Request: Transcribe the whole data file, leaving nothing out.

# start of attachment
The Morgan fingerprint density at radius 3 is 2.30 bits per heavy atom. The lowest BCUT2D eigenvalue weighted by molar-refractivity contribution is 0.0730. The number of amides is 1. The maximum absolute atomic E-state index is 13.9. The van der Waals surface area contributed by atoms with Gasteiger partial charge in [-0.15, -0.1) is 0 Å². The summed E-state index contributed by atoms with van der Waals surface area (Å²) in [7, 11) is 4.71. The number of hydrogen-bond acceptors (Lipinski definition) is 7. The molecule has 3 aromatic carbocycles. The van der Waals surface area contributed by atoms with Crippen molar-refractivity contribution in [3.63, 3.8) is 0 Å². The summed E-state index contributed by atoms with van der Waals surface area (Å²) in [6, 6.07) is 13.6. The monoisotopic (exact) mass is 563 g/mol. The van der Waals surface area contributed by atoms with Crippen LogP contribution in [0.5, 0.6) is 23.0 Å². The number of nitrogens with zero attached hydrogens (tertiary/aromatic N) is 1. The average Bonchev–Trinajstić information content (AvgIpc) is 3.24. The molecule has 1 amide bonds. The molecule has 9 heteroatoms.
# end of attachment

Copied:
The Morgan fingerprint density at radius 3 is 2.30 bits per heavy atom. The lowest BCUT2D eigenvalue weighted by molar-refractivity contribution is 0.0730. The number of amides is 1. The maximum absolute atomic E-state index is 13.9. The van der Waals surface area contributed by atoms with Gasteiger partial charge in [-0.15, -0.1) is 0 Å². The summed E-state index contributed by atoms with van der Waals surface area (Å²) in [7, 11) is 4.71. The number of hydrogen-bond acceptors (Lipinski definition) is 7. The molecule has 3 aromatic carbocycles. The van der Waals surface area contributed by atoms with Crippen molar-refractivity contribution in [3.63, 3.8) is 0 Å². The summed E-state index contributed by atoms with van der Waals surface area (Å²) in [6, 6.07) is 13.6. The monoisotopic (exact) mass is 563 g/mol. The van der Waals surface area contributed by atoms with Crippen LogP contribution in [0.5, 0.6) is 23.0 Å². The number of nitrogens with zero attached hydrogens (tertiary/aromatic N) is 1. The average Bonchev–Trinajstić information content (AvgIpc) is 3.24. The molecule has 1 amide bonds. The molecule has 9 heteroatoms.